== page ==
“We expect the FTSE 100, which generates only 30 per cent of its revenues in the UK, to outperform the FTSE 250 which has a more domestic exposure of closer to 50 per cent.”

Eric Lonergan, fund manager at M&G Investments

“The market response looks predictable. Sterling weakness is the focal point. This is consistent with the narrative that an increased Conservative majority would improve Brexit negotiations. This is not an argument I am convinced by, so I wouldn’t be surprised if this weakness reverses.

“I don’t expect much reaction from gilts or the stock market. The outlook for interest rates doesn’t really change, nor does the outlook for corporate profitability.

 “I am not convinced the outlook for Brexit changes, because I suspect that the European position is not really up for negotiation. There is still a material risk of no deal, and however low the probability of another referendum is, I suspect that probability has risen.”

Trevor Greetham, head of multi asset at Royal London Asset Management

“The UK will have a weak government with no clear mandate heading into Brexit talks, the exact opposite of what Ms May intended when a 20-25 per cent polling lead tempted her to call the snap election.

“Markets don’t like uncertainty. We are likely to see bouts of political risk aversion like those after the Leave vote in last summer’s EU referendum but on a smaller scale, with sterling weakening, gilt yields dropping and mid cap stocks underperforming the more international FTSE100.

“Longer term, it is harder to call. The need to compromise in parliament may lead to a softer Brexit stance than would otherwise have been the case and this could ultimately end up positive for the pound.”

Andrew Belshaw, head of investment management at Western Asset Management

“Know when to hold them, know when to fold them. Words Prime Minister May should have heeded when she took the decision to gamble the certainty of three years in office against the prospect of a larger and longer mandate. The result today is clear. She gambled and lost.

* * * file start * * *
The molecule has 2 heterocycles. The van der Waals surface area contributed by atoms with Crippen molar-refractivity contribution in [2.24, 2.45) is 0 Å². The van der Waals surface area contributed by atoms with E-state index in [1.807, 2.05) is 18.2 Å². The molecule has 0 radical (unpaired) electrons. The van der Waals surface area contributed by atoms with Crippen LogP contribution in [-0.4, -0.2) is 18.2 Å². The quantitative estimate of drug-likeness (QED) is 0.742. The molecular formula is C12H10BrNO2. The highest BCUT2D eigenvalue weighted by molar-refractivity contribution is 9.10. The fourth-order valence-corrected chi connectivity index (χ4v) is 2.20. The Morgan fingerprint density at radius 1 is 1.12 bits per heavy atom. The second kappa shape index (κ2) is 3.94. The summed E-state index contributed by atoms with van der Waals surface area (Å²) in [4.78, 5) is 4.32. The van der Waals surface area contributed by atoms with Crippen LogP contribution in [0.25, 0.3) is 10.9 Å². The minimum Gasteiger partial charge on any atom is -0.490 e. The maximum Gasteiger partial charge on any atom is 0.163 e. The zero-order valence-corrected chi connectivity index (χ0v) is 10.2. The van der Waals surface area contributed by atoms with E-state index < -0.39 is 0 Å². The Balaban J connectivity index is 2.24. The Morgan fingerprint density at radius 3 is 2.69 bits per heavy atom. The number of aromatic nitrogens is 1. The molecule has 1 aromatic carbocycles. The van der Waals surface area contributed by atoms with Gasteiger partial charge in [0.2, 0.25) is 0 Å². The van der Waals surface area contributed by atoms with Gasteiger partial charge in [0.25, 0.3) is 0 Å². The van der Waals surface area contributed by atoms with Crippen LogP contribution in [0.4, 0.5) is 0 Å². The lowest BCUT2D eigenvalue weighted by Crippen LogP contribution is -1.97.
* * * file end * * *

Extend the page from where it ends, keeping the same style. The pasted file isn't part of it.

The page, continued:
“We now enter a period of uncertainty. The biggest question is over what this means for Brexit. May went in to the election seeking a strong mandate. She hasn’t got it. Will this lead to a softer Brexit which could include remaining inside the customs union? It may well, and the relatively muted reaction of sterling (a decline of only around 2 per cent versus the dollar and the euro) to the result may reflect that.”

John Wyn-Evans, Head of Investment Strategy at Investec Wealth & Investment

“So now what? This is where the speculation begins. Obviously, with Brexit negotiations due to start in 10 days, the Government does not appear to be in a strong position. Moreover there are strong calls for the Prime Minister’s resignation, and not just from outside the party. This raises the biggest point of future uncertainty. Will she go? And if she does, will the party go for a hard or soft Brexit prime minister? Until this is resolved it is difficult to make further strong asset allocation decisions. However, ongoing uncertainty potentially leaves sterling under some pressure. It is certainly hard to see it rallying strongly.”

Paul O’Connor, head of multi-asset at Janus Henderson

“On balance, the election outcome should be interpreted as representing a shift in the UK’s stance away from the sort of “hard Brexit” that Ms May was pursuing towards softer outcomes. However, the risk of a “no deal” scenario is now probably greater, given the chaotic state of UK politics and the challenging Brexit timetable.

“The general rise in uncertainty emanating from this inconclusive election outcome is clearly a negative for UK business, consumer confidence, and ultimately growth. However, this might be counterbalanced by the easier fiscal stance now seems likely to emerge.

“We retain our core view that the UK economy is set for a low (1-2 per cent GDP) growth trajectory for a few years until uncertainty surrounding the Brexit process can be decisively dispelled.

“Against this backdrop we remain wary of exposure to the UK economy and retain a cautious view on sterling. While the currency has already fallen a long way, it is likely to retain a negative bias until macro momentum has stabilised and political uncertainly has eased.”